Minimum harmonisation establishes requirements that all MSs need to fulfil, but can deviate from in the form of stricter rules. In the field of consumer protection, this means that the minimum level of protection is put down in a Regulation or a Directive, but MSs are free to adopt rules that are more stringent. This method reduces the competitive impact of legal differences, but still allows significant competition distortions though different national rules.[43] The danger of a ‘race to the bottom’ is often seen as another shortfall of this method,[44] its forerunner being regulatory competition between MSs on the basis of least consumer protection provided, and thus better business prospects in a Delaware-styled regulatory competition.[45] Consequently, the minimalistic approach towards market regulation can be perceived as a danger to the maintenance of high standards associated with the European welfare state.[46] Nonetheless, there is room for the opposite notion as well, allowing MSs to compete by providing better protection to their consumers in order to improve their confidence, and corresponding market activity. Therefore, there is substantial room for interpretation and theorization as to the side effects of minimum harmonisation, and harmonisation as a whole. In order to discard this conflict it is sensible to assume that regulatory competition is not a zero-sum game with consumers and businesses being casted in the roles of winners and losers.[47]

Unlike minimum harmonisation, ‘maximum’, or full harmonisation, prescribes concrete rules MSs cannot deviate from – neither in favour of laxer, nor stricter criteria. This can be interpreted as levelling the field: while the consumer protection for some would increase, there would also be loss for other consumers.[48] Therefore it is essential to incorporate a high level of protection, as prescribed in Art.114 (3)TFEU.[49] In the course of the continuing drive to achieve a better-functioning internal market, the Commission is actively seeking new solutions for bringing forward more effective harmonisation. One of these is the so-called “targeted harmonisation”, which has the goal of finding the “optimum harmonisation” level for different policy fields.[50]

2. Optional instruments as an alternative to harmonisation

Harmonisation has the inherent goal of bringing forward change, “approximation” of laws and rules. The existing legal order is fine-tuned, which often requires changes and adaptation of the national law. However, interfering directly with the rules within member states is not the only way to provide a uniform level of consumer protection. Sometimes offering an alternative, ‘optional’ instrument can provide the impetus for the industry to move towards the desired standard. In this manner, without directly initiating a change in national law, the relevant market actors are allowed to choose, exercising their own party autonomy. Fornasier outlines two possible models for an optional instrument according to its private international law implications: firstly, a twenty-eighth regime [51] to be chosen in accordance with the Rome I Regulation, and secondly, a lex specialis, second national regime within the national legal system.[52] In contrast, harmonisation itself can be classified as a first regime – a change that amends or introduces national rules.[53]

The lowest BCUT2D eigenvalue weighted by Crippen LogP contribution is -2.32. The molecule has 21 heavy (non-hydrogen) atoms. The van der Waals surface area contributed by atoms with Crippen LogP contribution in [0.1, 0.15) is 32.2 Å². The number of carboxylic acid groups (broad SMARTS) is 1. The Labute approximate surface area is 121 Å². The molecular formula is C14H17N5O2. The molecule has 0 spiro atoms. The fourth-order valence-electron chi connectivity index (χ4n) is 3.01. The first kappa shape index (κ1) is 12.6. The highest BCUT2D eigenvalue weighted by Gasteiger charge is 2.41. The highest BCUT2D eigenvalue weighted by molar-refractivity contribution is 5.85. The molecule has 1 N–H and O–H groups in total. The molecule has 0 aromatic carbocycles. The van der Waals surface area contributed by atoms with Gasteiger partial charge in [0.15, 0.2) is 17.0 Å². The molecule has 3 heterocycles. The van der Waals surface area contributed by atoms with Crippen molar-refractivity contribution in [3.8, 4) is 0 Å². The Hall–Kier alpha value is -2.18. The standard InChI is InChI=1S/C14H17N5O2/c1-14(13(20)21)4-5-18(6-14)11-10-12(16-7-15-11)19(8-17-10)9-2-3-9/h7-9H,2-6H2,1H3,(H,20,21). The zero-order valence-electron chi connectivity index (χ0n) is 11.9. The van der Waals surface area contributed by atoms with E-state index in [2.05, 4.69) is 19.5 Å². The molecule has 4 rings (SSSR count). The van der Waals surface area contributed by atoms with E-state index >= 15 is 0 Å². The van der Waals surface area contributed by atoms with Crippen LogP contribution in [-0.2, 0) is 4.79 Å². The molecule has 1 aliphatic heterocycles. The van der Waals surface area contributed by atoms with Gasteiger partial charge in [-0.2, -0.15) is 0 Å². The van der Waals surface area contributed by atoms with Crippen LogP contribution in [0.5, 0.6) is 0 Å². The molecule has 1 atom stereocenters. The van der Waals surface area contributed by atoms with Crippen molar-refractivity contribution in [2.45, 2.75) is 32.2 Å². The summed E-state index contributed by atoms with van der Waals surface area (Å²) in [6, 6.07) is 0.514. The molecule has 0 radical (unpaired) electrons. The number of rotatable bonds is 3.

Within the context of the EU, optional instruments have been adopted in a number of situations, including the Societas Europaea (SE) Regulation,[54] the EU trademark,[55] as well as the Principles of European Insurance Contract Law (PEICL).[56] Some of these, like the SE Regulation, adopt the twenty-eighth regime model,[57] while others exemplify the second regime option, for example, PEICL.[58] The CESL itself is but the most recent step in this direction.[59] Nonetheless, there are also some peculiar features distinguishing this proposal, chief among these being the waiver of mandatory (national) consumer protection law and the horizontal integration within the national legal order, as opposed to choice of law in the international private law sense of the Rome I Regulation.

3. Horizontal and vertical regulatory competition

EU legislation in the field of private law and in general can be seen as an effort to regulate in two main ways: through a change in the rules of the game (harmonisation) and through the introduction of new sets of rules (optional instruments). The effects of these two types of integration can be fundamentally different despite a seemingly similar objective and a common legal basis. One of the reasons for this is the manner in which EU instruments interact with the national law of the MSs. Typically, a top-down approach though agreement to approximate existing laws is adopted. However, this is not always useful, and it had been recognized in case law that the competences of the Union extend beyond mere harmonisation of MSs’ law.[60] Thus in order to conceptualize the different effects of harmonising instruments, on one hand, and optional ones, on the other hand, a distinction between horizontal and vertical regulatory competition needs to be introduced.